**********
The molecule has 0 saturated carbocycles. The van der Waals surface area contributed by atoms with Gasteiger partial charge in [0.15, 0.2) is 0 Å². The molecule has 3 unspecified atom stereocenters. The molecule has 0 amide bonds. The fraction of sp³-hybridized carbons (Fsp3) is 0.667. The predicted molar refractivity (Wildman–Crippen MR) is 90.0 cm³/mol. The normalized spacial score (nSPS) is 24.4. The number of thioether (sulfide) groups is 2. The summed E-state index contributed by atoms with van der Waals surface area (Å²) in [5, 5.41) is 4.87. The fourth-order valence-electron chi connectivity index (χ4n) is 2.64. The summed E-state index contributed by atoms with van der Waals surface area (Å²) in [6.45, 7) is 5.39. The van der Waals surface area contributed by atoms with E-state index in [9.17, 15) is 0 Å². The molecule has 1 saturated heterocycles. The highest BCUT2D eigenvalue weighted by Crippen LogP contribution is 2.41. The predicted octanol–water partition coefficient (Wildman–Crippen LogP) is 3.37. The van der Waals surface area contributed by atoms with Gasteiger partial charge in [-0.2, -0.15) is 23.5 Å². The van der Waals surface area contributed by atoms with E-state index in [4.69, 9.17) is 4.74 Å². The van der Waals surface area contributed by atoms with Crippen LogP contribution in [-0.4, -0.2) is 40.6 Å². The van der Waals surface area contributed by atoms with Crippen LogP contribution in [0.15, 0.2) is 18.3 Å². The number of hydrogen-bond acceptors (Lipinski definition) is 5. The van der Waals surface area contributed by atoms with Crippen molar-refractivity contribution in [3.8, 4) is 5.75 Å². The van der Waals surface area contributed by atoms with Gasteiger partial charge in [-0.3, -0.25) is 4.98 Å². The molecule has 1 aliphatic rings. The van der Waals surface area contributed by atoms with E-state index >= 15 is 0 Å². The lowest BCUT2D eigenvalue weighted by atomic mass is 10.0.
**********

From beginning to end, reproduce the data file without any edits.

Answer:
The molecule has 0 saturated carbocycles. The van der Waals surface area contributed by atoms with Gasteiger partial charge in [0.15, 0.2) is 0 Å². The molecule has 3 unspecified atom stereocenters. The molecule has 0 amide bonds. The fraction of sp³-hybridized carbons (Fsp3) is 0.667. The predicted molar refractivity (Wildman–Crippen MR) is 90.0 cm³/mol. The normalized spacial score (nSPS) is 24.4. The number of thioether (sulfide) groups is 2. The summed E-state index contributed by atoms with van der Waals surface area (Å²) in [5, 5.41) is 4.87. The fourth-order valence-electron chi connectivity index (χ4n) is 2.64. The summed E-state index contributed by atoms with van der Waals surface area (Å²) in [6.45, 7) is 5.39. The van der Waals surface area contributed by atoms with E-state index in [9.17, 15) is 0 Å². The molecule has 1 saturated heterocycles. The highest BCUT2D eigenvalue weighted by Crippen LogP contribution is 2.41. The predicted octanol–water partition coefficient (Wildman–Crippen LogP) is 3.37. The van der Waals surface area contributed by atoms with Gasteiger partial charge in [-0.2, -0.15) is 23.5 Å². The van der Waals surface area contributed by atoms with E-state index in [4.69, 9.17) is 4.74 Å². The van der Waals surface area contributed by atoms with Crippen LogP contribution in [-0.4, -0.2) is 40.6 Å². The van der Waals surface area contributed by atoms with Crippen LogP contribution in [0.15, 0.2) is 18.3 Å². The number of hydrogen-bond acceptors (Lipinski definition) is 5. The van der Waals surface area contributed by atoms with Crippen molar-refractivity contribution in [3.8, 4) is 5.75 Å². The van der Waals surface area contributed by atoms with Gasteiger partial charge in [-0.3, -0.25) is 4.98 Å². The molecule has 1 aliphatic rings. The van der Waals surface area contributed by atoms with E-state index >= 15 is 0 Å². The lowest BCUT2D eigenvalue weighted by atomic mass is 10.0.